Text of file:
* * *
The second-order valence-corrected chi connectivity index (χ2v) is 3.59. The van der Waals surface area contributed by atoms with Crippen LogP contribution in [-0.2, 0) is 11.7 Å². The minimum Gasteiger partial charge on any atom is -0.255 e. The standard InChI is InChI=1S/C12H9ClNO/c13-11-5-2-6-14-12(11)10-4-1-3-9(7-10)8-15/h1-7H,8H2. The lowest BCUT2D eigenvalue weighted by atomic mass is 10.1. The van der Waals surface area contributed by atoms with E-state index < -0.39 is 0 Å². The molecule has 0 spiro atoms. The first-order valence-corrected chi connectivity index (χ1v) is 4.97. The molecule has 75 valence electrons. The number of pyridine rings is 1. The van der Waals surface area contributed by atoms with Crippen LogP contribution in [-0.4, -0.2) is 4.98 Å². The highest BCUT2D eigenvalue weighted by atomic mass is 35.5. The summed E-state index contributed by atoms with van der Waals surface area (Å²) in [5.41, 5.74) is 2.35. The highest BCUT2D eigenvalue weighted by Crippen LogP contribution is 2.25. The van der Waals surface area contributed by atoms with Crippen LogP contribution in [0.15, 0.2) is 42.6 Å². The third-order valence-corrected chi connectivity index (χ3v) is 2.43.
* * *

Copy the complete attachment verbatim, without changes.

The second-order valence-corrected chi connectivity index (χ2v) is 3.59. The van der Waals surface area contributed by atoms with Crippen LogP contribution in [-0.2, 0) is 11.7 Å². The minimum Gasteiger partial charge on any atom is -0.255 e. The standard InChI is InChI=1S/C12H9ClNO/c13-11-5-2-6-14-12(11)10-4-1-3-9(7-10)8-15/h1-7H,8H2. The lowest BCUT2D eigenvalue weighted by atomic mass is 10.1. The van der Waals surface area contributed by atoms with E-state index < -0.39 is 0 Å². The molecule has 0 spiro atoms. The first-order valence-corrected chi connectivity index (χ1v) is 4.97. The molecule has 75 valence electrons. The number of pyridine rings is 1. The van der Waals surface area contributed by atoms with Crippen LogP contribution in [-0.4, -0.2) is 4.98 Å². The highest BCUT2D eigenvalue weighted by atomic mass is 35.5. The summed E-state index contributed by atoms with van der Waals surface area (Å²) in [5.41, 5.74) is 2.35. The highest BCUT2D eigenvalue weighted by Crippen LogP contribution is 2.25. The van der Waals surface area contributed by atoms with Crippen LogP contribution in [0.15, 0.2) is 42.6 Å². The third-order valence-corrected chi connectivity index (χ3v) is 2.43.